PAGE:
Spanish Surnames

Spanish names are used in Spain and other Spanish-speaking countries (such as those in South America). See also about Spanish names.
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Derived from the given name VELASCO.
Derived from the given name VELASCO.
VENTURAItalian, Spanish, Portuguese
From the given names BONAVENTURA (Italian), BUENAVENTURA (Spanish) and BOAVENTURA (Portuguese).
VICARIOSpanish, Italian
Means "vicar" in Spanish and Italian, an ecclesiastic title used to denote a representative of a bishop. It is derived from Latin vicarius meaning "substitute, deputy".
VILARPortuguese, Galician, Catalan
Means "hamlet, farm" in Portuguese, Galician and Catalan, from Late Latin villare, a derivative of Latin villa.
Catalan variant of VILAR.
VILLAItalian, Spanish
Means "town" in Italian and Spanish, from Latin. It was originally given to a person who came from a town, as opposed to the countryside.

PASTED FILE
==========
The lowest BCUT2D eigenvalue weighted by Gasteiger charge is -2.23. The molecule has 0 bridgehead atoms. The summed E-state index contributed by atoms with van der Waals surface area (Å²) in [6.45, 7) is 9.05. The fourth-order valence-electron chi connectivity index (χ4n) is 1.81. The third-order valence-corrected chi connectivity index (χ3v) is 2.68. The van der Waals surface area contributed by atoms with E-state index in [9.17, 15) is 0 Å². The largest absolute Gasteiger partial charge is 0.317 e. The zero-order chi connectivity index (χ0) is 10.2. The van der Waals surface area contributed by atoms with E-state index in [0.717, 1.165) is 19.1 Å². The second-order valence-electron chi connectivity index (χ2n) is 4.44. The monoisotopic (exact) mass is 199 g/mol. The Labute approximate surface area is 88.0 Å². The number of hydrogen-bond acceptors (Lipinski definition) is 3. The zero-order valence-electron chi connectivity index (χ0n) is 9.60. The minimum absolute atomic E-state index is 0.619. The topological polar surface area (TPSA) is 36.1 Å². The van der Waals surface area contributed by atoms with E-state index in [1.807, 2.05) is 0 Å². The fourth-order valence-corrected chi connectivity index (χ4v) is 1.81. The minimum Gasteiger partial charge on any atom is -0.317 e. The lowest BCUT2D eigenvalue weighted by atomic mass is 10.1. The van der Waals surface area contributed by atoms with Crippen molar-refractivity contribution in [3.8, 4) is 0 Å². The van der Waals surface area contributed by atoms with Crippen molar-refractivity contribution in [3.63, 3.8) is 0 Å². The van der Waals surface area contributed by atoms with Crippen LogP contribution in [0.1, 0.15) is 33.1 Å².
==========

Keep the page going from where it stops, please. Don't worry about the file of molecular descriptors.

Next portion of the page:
Denoted a person from the town of Villalobos, Spain, which is derived from Spanish villa "town" and lobo "wolf".
Originally denoted someone who came from one of the various Spanish towns by this name, derived from villa "town" and nueva "new".
Spanish cognate of VILAR.
Originally denoted a person from one of the various Spanish towns by this name, derived from villa "farm, settlement" and verde "green".
VITERISpanish, Basque
Meaning uncertain, possibly from a Basque place name.
From the Catalan byname vivas meaning "may you live", which was bestowed upon children to bring good luck.
Variant of VIVAS.
Originally denoted someone who lived in a place of this name in Biscay. It is derived from Basque zabal meaning "large, wide".
Possibly a habitational name for someone from Zambrana, a town in the province of Álava in Spain.
Originally denoted a person from Zamora, the name of both a province in Spain and its capital city.
Spanish cognate of SAVATIER.
Means "old bridge", from Basque zubia "bridge" and zahar "old". A famous bearer is the Spanish soccer player Andoni Zubizarreta (1961-).
From the name of a Spanish town, formerly named Estuniga in Basque, possibly derived from Basque istuin "channel, strait".